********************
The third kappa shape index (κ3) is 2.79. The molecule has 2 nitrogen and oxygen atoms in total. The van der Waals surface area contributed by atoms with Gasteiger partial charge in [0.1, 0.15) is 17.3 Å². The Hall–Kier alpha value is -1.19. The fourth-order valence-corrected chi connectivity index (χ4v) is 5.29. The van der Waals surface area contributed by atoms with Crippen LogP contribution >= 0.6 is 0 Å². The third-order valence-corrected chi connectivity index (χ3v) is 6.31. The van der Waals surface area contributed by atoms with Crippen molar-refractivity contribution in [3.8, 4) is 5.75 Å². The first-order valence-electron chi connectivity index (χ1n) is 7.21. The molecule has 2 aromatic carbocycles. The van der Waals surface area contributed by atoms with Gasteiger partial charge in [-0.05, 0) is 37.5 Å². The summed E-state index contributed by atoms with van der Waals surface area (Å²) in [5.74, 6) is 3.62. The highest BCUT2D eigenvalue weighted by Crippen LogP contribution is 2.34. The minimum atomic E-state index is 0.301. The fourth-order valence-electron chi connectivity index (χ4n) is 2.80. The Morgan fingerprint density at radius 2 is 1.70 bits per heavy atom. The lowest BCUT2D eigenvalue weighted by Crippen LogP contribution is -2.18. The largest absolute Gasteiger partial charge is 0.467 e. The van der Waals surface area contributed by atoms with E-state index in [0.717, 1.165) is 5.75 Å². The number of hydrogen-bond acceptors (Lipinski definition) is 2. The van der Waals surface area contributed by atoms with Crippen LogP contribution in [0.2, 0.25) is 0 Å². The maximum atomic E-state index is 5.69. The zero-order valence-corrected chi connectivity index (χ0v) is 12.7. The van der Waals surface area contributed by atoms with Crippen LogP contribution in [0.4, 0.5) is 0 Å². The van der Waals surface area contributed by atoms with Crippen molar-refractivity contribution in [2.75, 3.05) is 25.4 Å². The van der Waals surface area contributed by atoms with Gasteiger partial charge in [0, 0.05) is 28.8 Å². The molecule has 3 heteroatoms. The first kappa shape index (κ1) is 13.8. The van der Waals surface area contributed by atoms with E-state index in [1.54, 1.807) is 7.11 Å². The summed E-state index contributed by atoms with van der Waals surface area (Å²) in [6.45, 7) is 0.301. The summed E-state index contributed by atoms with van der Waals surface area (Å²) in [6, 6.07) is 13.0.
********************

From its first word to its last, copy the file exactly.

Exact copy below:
The third kappa shape index (κ3) is 2.79. The molecule has 2 nitrogen and oxygen atoms in total. The van der Waals surface area contributed by atoms with Gasteiger partial charge in [0.1, 0.15) is 17.3 Å². The Hall–Kier alpha value is -1.19. The fourth-order valence-corrected chi connectivity index (χ4v) is 5.29. The van der Waals surface area contributed by atoms with Crippen LogP contribution >= 0.6 is 0 Å². The third-order valence-corrected chi connectivity index (χ3v) is 6.31. The van der Waals surface area contributed by atoms with Crippen molar-refractivity contribution in [3.8, 4) is 5.75 Å². The first-order valence-electron chi connectivity index (χ1n) is 7.21. The molecule has 2 aromatic carbocycles. The van der Waals surface area contributed by atoms with Gasteiger partial charge in [-0.05, 0) is 37.5 Å². The summed E-state index contributed by atoms with van der Waals surface area (Å²) in [5.74, 6) is 3.62. The highest BCUT2D eigenvalue weighted by Crippen LogP contribution is 2.34. The minimum atomic E-state index is 0.301. The fourth-order valence-electron chi connectivity index (χ4n) is 2.80. The Morgan fingerprint density at radius 2 is 1.70 bits per heavy atom. The lowest BCUT2D eigenvalue weighted by Crippen LogP contribution is -2.18. The largest absolute Gasteiger partial charge is 0.467 e. The van der Waals surface area contributed by atoms with E-state index in [0.717, 1.165) is 5.75 Å². The number of hydrogen-bond acceptors (Lipinski definition) is 2. The van der Waals surface area contributed by atoms with Crippen LogP contribution in [0.2, 0.25) is 0 Å². The maximum atomic E-state index is 5.69. The zero-order valence-corrected chi connectivity index (χ0v) is 12.7. The van der Waals surface area contributed by atoms with Crippen LogP contribution in [0.4, 0.5) is 0 Å². The van der Waals surface area contributed by atoms with Crippen molar-refractivity contribution in [2.75, 3.05) is 25.4 Å². The van der Waals surface area contributed by atoms with Gasteiger partial charge in [0, 0.05) is 28.8 Å². The molecule has 3 heteroatoms. The first kappa shape index (κ1) is 13.8. The van der Waals surface area contributed by atoms with E-state index in [1.54, 1.807) is 7.11 Å². The summed E-state index contributed by atoms with van der Waals surface area (Å²) in [6.45, 7) is 0.301. The summed E-state index contributed by atoms with van der Waals surface area (Å²) in [6, 6.07) is 13.0.